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Thinking, Fast and Slow by Daniel Kahneman (2011)
Behavioural economics: Buying, selling and the endowment effect
The CBOE Volatility Index had two spikes above 36 in 2018, one in February and one in late December –roughly double the long-term average. Canadian investors had positive flows into money market funds, a departure from previous years.
Money market fund flows in Canada, 2018: $2.44 billion1
Average annual money market fund flows, 2015-2017: -$381 million2
We have a sense that loss aversion is important in many areas of life, especially investing. This is the tendency to overweight losses, psychologically. As documented by Nobel laureate Daniel Kahneman in his 2011 bestseller, Thinking, Fast and Slow, in experiments, subjects experienced around twice as much emotional pain from loss as they experienced joy from an equivalent gain.
Here are some questions that tie to loss aversion, which are more thought-starters than prescriptions:
- How might loss aversion affect investor behaviour during and after periods of market volatility, and what is the role of the advisor?
- Is loss aversion necessarily a negative thing?
- Are there investment strategies that seek to minimize the sting of loss aversion but leave room for potential growth? What is the role of guaranteed products? Asset class diversification? Low-volatility strategies?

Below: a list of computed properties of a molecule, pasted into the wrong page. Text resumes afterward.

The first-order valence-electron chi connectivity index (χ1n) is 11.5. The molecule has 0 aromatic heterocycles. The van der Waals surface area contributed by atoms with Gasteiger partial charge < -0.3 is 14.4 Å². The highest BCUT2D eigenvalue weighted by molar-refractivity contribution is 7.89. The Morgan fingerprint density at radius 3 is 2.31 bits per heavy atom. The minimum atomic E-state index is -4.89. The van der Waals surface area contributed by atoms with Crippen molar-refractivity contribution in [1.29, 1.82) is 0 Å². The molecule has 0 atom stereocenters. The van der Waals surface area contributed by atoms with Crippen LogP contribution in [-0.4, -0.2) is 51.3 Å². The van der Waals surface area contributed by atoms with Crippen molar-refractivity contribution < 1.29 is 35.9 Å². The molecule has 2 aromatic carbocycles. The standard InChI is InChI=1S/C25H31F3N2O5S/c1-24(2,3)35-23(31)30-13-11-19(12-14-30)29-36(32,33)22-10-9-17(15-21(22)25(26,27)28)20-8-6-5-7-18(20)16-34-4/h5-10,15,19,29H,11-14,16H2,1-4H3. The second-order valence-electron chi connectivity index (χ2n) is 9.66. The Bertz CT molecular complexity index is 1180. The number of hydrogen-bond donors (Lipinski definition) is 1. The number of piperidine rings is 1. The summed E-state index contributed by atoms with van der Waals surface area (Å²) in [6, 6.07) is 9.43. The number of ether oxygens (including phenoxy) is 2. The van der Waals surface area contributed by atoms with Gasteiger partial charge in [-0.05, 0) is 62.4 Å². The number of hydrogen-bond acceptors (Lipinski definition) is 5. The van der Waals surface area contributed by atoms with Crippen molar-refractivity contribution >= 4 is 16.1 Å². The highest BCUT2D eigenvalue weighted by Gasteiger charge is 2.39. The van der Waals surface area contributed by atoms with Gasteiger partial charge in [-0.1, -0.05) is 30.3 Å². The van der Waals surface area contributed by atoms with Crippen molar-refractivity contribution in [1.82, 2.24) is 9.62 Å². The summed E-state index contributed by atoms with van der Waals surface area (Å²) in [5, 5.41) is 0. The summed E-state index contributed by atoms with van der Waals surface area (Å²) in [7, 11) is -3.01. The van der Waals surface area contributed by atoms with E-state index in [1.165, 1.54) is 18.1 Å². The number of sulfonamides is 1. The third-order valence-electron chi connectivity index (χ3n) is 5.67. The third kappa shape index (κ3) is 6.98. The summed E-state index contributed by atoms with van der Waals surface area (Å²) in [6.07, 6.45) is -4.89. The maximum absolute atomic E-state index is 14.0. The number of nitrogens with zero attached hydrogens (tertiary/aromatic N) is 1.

- How might Clients react to a service they had previously enjoyed being removed?
Fellow Nobel laureate Richard Thaler related loss aversion to the endowment effect, where people often “demand much more to give up an object than they would be willing to pay to acquire it.3” The basic interpretation of the endowment effect is that once we own something, we have a hard time parting with it. In Thinking, Fast and Slow, Kahneman points out cases where the endowment effect isn’t universal. For example, compare these two situations:
- A professor purchased several bottles of wine for $10 that had risen in value to $100. She was unwilling to sell one of her bottles for $100, yet she would not consider buying more bottles for herself for $100.
- A shoe store owner had no problem selling his last pair of a popular line of shoes.
The difference between the two situations is that the professor owned goods that were held for use, while the shopkeeper had goods that were held for exchange. This is an important difference, and has implications in various transactional settings. Here are some thought-starters related to the endowment effect:
- The same financial holdings can be seen differently, depending on the person’s vantage point. For example, an employee participating in ABCD Company’s share purchase plan may be reluctant to sell any of their company shares, even though diversifying proceeds into other investments may improve their risk-adjusted returns. A second investor who has experience buying and selling shares also holds ABCD. They have no qualms about selling. Is it possible to reframe the first situation so the share purchase plan member thinks like a trader?
- A house owner recently purchased a condominium. Their house is up for sale but they “can’t sell” because offers are coming in below the house’s peak value of a year ago. How is the endowment effect making it difficult to sell, even though they need the money?